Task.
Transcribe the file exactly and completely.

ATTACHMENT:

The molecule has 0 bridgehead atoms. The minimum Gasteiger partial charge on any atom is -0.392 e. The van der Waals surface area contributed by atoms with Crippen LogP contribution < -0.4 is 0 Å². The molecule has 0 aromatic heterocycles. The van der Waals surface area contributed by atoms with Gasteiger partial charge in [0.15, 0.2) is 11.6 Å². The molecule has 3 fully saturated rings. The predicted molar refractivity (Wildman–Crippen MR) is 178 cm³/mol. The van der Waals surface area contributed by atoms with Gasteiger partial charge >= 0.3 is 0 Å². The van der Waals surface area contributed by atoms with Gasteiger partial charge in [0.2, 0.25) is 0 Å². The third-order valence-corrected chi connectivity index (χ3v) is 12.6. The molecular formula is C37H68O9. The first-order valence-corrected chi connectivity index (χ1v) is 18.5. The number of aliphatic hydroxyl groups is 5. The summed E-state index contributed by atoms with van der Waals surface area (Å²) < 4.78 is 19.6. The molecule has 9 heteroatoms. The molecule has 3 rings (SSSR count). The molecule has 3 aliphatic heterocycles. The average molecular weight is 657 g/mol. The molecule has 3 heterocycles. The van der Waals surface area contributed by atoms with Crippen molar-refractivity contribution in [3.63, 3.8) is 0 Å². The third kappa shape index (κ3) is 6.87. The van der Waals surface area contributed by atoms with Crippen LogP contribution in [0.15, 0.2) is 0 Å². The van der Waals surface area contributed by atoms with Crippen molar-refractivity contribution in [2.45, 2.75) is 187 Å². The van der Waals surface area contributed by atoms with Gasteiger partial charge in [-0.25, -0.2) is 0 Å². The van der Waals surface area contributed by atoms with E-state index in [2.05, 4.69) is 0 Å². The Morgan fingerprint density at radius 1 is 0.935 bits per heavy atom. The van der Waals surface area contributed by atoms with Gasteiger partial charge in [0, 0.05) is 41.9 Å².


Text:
The molecule has 0 bridgehead atoms. The minimum Gasteiger partial charge on any atom is -0.392 e. The van der Waals surface area contributed by atoms with Crippen LogP contribution < -0.4 is 0 Å². The molecule has 0 aromatic heterocycles. The van der Waals surface area contributed by atoms with Gasteiger partial charge in [0.15, 0.2) is 11.6 Å². The molecule has 3 fully saturated rings. The predicted molar refractivity (Wildman–Crippen MR) is 178 cm³/mol. The van der Waals surface area contributed by atoms with Gasteiger partial charge >= 0.3 is 0 Å². The van der Waals surface area contributed by atoms with Gasteiger partial charge in [0.2, 0.25) is 0 Å². The third-order valence-corrected chi connectivity index (χ3v) is 12.6. The molecular formula is C37H68O9. The first-order valence-corrected chi connectivity index (χ1v) is 18.5. The number of aliphatic hydroxyl groups is 5. The summed E-state index contributed by atoms with van der Waals surface area (Å²) < 4.78 is 19.6. The molecule has 9 heteroatoms. The molecule has 3 rings (SSSR count). The molecule has 3 aliphatic heterocycles. The average molecular weight is 657 g/mol. The molecule has 3 heterocycles. The van der Waals surface area contributed by atoms with Crippen molar-refractivity contribution in [3.63, 3.8) is 0 Å². The third kappa shape index (κ3) is 6.87. The van der Waals surface area contributed by atoms with Crippen LogP contribution in [0.15, 0.2) is 0 Å². The van der Waals surface area contributed by atoms with Crippen molar-refractivity contribution in [2.45, 2.75) is 187 Å². The van der Waals surface area contributed by atoms with Gasteiger partial charge in [-0.25, -0.2) is 0 Å². The van der Waals surface area contributed by atoms with E-state index in [2.05, 4.69) is 0 Å². The Morgan fingerprint density at radius 1 is 0.935 bits per heavy atom. The van der Waals surface area contributed by atoms with Gasteiger partial charge in [0, 0.05) is 41.9 Å².